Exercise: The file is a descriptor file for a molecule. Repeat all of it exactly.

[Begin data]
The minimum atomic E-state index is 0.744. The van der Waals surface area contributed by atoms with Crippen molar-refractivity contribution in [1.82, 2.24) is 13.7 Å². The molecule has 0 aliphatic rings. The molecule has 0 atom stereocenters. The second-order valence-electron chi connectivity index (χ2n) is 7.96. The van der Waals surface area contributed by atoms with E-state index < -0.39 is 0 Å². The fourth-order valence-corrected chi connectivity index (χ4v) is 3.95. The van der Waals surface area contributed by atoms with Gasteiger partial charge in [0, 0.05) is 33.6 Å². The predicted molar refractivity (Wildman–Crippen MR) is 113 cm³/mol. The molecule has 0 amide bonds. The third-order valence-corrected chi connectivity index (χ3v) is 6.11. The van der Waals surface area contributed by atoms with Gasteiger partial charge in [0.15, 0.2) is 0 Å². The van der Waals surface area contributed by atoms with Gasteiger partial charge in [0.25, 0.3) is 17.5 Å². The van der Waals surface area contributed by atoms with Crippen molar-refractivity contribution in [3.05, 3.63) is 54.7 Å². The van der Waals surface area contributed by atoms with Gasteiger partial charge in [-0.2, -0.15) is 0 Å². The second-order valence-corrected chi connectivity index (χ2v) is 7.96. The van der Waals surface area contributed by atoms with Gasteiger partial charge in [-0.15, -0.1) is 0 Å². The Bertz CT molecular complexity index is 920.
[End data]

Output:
The minimum atomic E-state index is 0.744. The van der Waals surface area contributed by atoms with Crippen molar-refractivity contribution in [1.82, 2.24) is 13.7 Å². The molecule has 0 aliphatic rings. The molecule has 0 atom stereocenters. The second-order valence-electron chi connectivity index (χ2n) is 7.96. The van der Waals surface area contributed by atoms with E-state index < -0.39 is 0 Å². The fourth-order valence-corrected chi connectivity index (χ4v) is 3.95. The van der Waals surface area contributed by atoms with Gasteiger partial charge in [0, 0.05) is 33.6 Å². The predicted molar refractivity (Wildman–Crippen MR) is 113 cm³/mol. The molecule has 0 amide bonds. The third-order valence-corrected chi connectivity index (χ3v) is 6.11. The van der Waals surface area contributed by atoms with Gasteiger partial charge in [0.15, 0.2) is 0 Å². The van der Waals surface area contributed by atoms with Gasteiger partial charge in [0.25, 0.3) is 17.5 Å². The van der Waals surface area contributed by atoms with Crippen molar-refractivity contribution in [3.05, 3.63) is 54.7 Å². The van der Waals surface area contributed by atoms with Gasteiger partial charge in [-0.2, -0.15) is 0 Å². The second-order valence-corrected chi connectivity index (χ2v) is 7.96. The van der Waals surface area contributed by atoms with Gasteiger partial charge in [-0.15, -0.1) is 0 Å². The Bertz CT molecular complexity index is 920.